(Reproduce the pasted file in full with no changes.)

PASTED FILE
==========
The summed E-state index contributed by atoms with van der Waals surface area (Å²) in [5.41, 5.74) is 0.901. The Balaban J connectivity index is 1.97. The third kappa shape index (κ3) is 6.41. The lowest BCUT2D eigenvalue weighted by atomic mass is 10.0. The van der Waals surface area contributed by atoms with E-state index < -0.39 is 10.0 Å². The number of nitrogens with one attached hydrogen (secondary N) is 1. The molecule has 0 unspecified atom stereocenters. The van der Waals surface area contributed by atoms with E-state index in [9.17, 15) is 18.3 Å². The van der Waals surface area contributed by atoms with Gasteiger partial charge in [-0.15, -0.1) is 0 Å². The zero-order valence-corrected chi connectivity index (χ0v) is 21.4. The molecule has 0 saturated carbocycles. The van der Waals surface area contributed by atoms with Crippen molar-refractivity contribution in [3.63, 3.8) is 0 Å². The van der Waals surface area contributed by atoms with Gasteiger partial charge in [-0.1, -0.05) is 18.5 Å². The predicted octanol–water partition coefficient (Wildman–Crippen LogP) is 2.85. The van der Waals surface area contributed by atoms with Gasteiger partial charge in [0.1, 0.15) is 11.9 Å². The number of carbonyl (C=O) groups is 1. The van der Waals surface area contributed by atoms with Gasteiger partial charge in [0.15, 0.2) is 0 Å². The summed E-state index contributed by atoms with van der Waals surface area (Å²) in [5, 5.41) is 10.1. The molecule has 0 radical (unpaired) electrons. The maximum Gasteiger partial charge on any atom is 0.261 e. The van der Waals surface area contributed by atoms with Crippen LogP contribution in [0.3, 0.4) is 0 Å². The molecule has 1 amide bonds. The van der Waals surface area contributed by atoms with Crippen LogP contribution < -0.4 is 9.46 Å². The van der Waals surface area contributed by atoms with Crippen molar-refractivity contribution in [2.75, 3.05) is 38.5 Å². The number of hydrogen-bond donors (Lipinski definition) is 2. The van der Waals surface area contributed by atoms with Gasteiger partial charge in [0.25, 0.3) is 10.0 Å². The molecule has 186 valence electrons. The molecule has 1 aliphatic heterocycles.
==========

The summed E-state index contributed by atoms with van der Waals surface area (Å²) in [5.41, 5.74) is 0.901. The Balaban J connectivity index is 1.97. The third kappa shape index (κ3) is 6.41. The lowest BCUT2D eigenvalue weighted by atomic mass is 10.0. The van der Waals surface area contributed by atoms with E-state index < -0.39 is 10.0 Å². The number of nitrogens with one attached hydrogen (secondary N) is 1. The molecule has 0 unspecified atom stereocenters. The van der Waals surface area contributed by atoms with E-state index in [9.17, 15) is 18.3 Å². The van der Waals surface area contributed by atoms with Gasteiger partial charge in [-0.15, -0.1) is 0 Å². The zero-order valence-corrected chi connectivity index (χ0v) is 21.4. The molecule has 0 saturated carbocycles. The van der Waals surface area contributed by atoms with Crippen molar-refractivity contribution in [3.63, 3.8) is 0 Å². The van der Waals surface area contributed by atoms with Gasteiger partial charge in [-0.1, -0.05) is 18.5 Å². The predicted octanol–water partition coefficient (Wildman–Crippen LogP) is 2.85. The van der Waals surface area contributed by atoms with Gasteiger partial charge in [0.1, 0.15) is 11.9 Å². The number of carbonyl (C=O) groups is 1. The van der Waals surface area contributed by atoms with Gasteiger partial charge in [0.15, 0.2) is 0 Å². The summed E-state index contributed by atoms with van der Waals surface area (Å²) in [5, 5.41) is 10.1. The molecule has 0 radical (unpaired) electrons. The maximum Gasteiger partial charge on any atom is 0.261 e. The van der Waals surface area contributed by atoms with Crippen LogP contribution in [0.3, 0.4) is 0 Å². The molecule has 1 amide bonds. The van der Waals surface area contributed by atoms with Crippen LogP contribution < -0.4 is 9.46 Å². The van der Waals surface area contributed by atoms with Crippen molar-refractivity contribution in [2.75, 3.05) is 38.5 Å². The number of hydrogen-bond donors (Lipinski definition) is 2. The van der Waals surface area contributed by atoms with Gasteiger partial charge in [0.25, 0.3) is 10.0 Å². The molecule has 186 valence electrons. The molecule has 1 aliphatic heterocycles.